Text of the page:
The prospect of facing a cancer diagnosis after agonizing over the recognition of disconcerting symptoms is troubling enough for anyone. But when it’s your own child dealing with similar concerns and the weighty decisions associated with potential cancer treatments, this is harder still. And unfortunately, malignancies among children are not so uncommon.

Childhood osteosarcoma is a rare cancer, though the 6th most common type of cancer in children aged 14 and under. The disease is the most frequented form of malignant bone cancer and affects approximately 900 people every year, 400 of whom are children.

What Leads to Osteosarcoma

Unfortunately, the causes behind osteosarcoma are not known. Theories exist about environmental triggers such as fluoride in drinking water or exposure to radium.

Symptoms Associated with Osteosarcoma

The first complaint or symptom that most patients experience is pain at the tumor location – typically this discomfort is more severe at night. Large tumors can often look like swelling. Another feature is that the bone affected by the cancer is frequently weaker and more susceptible to fracture.

Over 50% of all cases of childhood osteosarcoma occur around the knee area.

Risk Factors Associated with Osteosarcoma

Age

The risk of osteosarcoma is highest during the teenage “growth spurt” period. Since children with osteosarcoma are often tall for their age, some researchers believe there may be relationship between rapid bone growth and the risk for developing the disease.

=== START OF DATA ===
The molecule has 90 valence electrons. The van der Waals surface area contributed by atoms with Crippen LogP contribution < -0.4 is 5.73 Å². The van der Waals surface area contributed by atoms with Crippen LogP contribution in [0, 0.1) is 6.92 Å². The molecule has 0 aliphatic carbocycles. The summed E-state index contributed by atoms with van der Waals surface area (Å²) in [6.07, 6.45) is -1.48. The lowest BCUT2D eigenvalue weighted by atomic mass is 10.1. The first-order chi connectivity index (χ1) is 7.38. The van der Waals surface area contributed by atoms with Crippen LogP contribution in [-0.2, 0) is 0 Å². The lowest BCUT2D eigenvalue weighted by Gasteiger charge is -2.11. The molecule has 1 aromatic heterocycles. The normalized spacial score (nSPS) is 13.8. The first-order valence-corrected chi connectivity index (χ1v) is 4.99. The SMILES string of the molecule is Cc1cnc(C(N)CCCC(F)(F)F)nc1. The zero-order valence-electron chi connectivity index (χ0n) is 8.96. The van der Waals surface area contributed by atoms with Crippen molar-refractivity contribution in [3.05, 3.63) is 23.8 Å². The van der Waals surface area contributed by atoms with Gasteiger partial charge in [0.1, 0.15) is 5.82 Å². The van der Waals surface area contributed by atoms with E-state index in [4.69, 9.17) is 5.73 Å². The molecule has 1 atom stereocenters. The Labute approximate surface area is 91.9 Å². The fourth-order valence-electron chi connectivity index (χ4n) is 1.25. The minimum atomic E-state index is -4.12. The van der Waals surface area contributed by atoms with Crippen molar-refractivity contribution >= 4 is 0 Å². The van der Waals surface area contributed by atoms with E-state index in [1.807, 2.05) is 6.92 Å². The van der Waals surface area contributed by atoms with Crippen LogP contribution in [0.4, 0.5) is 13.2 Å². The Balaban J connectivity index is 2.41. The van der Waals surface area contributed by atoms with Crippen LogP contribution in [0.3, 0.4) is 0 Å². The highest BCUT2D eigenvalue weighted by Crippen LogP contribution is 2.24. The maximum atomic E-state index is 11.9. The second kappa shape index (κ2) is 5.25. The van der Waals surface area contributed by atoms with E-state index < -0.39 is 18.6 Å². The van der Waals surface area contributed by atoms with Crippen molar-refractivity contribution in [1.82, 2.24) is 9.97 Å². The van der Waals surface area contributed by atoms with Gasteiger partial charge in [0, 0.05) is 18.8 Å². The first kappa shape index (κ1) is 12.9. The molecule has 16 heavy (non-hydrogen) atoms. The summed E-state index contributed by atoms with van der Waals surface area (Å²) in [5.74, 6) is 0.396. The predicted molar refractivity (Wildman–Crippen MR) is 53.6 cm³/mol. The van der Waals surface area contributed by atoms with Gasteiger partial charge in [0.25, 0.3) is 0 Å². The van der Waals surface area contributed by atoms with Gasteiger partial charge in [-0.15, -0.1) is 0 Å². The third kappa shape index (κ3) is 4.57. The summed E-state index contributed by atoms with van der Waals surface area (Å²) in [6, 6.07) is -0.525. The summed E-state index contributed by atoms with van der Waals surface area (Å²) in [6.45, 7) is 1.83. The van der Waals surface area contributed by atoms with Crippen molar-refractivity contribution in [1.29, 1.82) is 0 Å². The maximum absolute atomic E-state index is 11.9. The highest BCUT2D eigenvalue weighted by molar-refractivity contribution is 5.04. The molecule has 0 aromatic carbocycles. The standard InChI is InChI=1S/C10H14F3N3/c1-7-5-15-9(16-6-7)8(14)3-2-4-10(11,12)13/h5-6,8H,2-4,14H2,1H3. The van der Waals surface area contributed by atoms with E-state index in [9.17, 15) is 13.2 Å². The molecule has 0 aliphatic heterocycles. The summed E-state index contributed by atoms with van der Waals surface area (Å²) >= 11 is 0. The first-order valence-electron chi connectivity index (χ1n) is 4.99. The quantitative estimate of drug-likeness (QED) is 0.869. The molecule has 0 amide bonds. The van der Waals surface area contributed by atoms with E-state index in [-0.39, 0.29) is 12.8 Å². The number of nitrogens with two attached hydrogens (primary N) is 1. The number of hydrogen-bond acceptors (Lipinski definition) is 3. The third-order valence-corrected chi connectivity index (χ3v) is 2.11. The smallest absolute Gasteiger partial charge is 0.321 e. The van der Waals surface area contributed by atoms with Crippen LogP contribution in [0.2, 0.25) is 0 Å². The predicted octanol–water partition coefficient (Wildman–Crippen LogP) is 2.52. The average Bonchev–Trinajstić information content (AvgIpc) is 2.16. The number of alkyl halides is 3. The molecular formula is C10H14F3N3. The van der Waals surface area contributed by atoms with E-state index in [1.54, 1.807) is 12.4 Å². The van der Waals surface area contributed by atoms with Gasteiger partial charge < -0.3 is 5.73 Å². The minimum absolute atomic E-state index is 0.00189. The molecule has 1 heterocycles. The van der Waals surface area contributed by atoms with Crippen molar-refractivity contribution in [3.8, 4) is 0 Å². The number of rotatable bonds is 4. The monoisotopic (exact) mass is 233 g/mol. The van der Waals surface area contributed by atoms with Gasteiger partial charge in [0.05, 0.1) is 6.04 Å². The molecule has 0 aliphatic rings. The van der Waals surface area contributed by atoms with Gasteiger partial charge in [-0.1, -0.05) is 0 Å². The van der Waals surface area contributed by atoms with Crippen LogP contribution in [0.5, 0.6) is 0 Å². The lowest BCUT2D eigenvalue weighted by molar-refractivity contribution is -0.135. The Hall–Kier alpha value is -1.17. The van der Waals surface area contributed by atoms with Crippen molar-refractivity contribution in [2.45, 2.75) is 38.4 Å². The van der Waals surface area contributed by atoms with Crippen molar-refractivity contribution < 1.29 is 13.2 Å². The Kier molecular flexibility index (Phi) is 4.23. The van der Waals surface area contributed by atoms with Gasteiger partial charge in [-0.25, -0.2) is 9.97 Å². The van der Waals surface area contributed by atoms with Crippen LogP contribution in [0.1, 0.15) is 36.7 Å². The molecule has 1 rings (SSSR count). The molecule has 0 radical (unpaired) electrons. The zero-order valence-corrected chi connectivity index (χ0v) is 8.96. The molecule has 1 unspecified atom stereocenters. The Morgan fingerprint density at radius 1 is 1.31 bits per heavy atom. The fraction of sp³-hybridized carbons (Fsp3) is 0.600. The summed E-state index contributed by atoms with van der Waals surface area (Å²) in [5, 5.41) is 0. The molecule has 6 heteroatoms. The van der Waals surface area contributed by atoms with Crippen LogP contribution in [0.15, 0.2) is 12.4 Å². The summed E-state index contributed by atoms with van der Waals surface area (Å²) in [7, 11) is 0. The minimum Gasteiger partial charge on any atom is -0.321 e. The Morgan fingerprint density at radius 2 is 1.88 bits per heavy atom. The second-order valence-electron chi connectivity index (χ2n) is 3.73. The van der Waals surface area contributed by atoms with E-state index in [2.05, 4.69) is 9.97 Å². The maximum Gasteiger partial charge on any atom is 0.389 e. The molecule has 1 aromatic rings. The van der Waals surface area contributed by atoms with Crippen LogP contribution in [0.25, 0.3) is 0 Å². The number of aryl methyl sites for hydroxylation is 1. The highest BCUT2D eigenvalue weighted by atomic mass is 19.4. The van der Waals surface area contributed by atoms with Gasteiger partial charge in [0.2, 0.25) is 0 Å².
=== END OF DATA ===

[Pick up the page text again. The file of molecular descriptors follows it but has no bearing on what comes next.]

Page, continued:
Gender of the Patient

Osteosarcoma typically occurs in males and is seen twice as frequently as in young women.

Radiation

If a patient has been subjected to radiation treatment for other cancers or conditions, they will have a higher risk of contracting the disease.

Other Bone Diseases

Patients who have suffered from other bone diseases, like Paget’s disease of the bone, have an increased risk of being diagnosed with osteosarcoma. Typically though, this occurs in adults and is rare with children.

Genetics

Children with inherited and rare cancer syndromes, like retinoblastoma, are more prone to developing childhood osteosarcoma.

Types of Osteosarcoma

There are three sub-types of osteosarcoma that can be recognized by how they appear on X-rays and under a microscope. Some of these sub-types have a better prognosis than others.

The sub-types are high grade, which is a conventional, small cell and high grade surface development of the disease; intermediate, which is periosteal; and low grade, which is parosteal and characterized by low grade intrasseous.

How Osteosarcoma is Treated

Osteosarcoma is occasionally treated with surgery – at which point the afflicted limb or a portion of the afflicted limb is amputated. Usually, the patient or parents of the patient choose to use the same surgeon for both the biopsy and the therapeutic surgery.

Patients or the parents of patients should consult with their surgeon about the best method and how best to remove the cancer while saving as much use of the affected arm or leg as possible.

Despite the prevalence of surgery, most cases of childhood osteosarcoma are treated with chemotherapy in conjunction with surgery. There are a variety of drugs used in osteosarcoma chemotherapy programs, with each dose determined by the individual patient and disease.

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